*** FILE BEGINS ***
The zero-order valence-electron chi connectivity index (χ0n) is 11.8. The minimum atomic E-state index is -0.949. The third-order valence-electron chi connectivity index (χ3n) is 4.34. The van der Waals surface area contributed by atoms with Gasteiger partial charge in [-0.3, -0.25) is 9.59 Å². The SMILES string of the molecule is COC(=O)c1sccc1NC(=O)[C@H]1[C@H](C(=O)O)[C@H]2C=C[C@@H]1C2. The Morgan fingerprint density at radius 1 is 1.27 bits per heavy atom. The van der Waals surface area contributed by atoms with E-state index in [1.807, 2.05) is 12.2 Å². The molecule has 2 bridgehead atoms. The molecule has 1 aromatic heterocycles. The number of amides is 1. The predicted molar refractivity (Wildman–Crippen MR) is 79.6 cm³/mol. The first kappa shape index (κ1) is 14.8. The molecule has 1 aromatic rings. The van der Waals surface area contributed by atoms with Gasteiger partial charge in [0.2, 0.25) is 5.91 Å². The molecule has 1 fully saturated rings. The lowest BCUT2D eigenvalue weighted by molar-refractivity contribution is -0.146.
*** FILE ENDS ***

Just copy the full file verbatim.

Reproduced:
The zero-order valence-electron chi connectivity index (χ0n) is 11.8. The minimum atomic E-state index is -0.949. The third-order valence-electron chi connectivity index (χ3n) is 4.34. The van der Waals surface area contributed by atoms with Gasteiger partial charge in [-0.3, -0.25) is 9.59 Å². The SMILES string of the molecule is COC(=O)c1sccc1NC(=O)[C@H]1[C@H](C(=O)O)[C@H]2C=C[C@@H]1C2. The Morgan fingerprint density at radius 1 is 1.27 bits per heavy atom. The van der Waals surface area contributed by atoms with E-state index in [1.807, 2.05) is 12.2 Å². The molecule has 2 bridgehead atoms. The molecule has 1 aromatic heterocycles. The number of amides is 1. The predicted molar refractivity (Wildman–Crippen MR) is 79.6 cm³/mol. The first kappa shape index (κ1) is 14.8. The molecule has 1 aromatic rings. The van der Waals surface area contributed by atoms with Gasteiger partial charge in [0.2, 0.25) is 5.91 Å². The molecule has 1 fully saturated rings. The lowest BCUT2D eigenvalue weighted by molar-refractivity contribution is -0.146.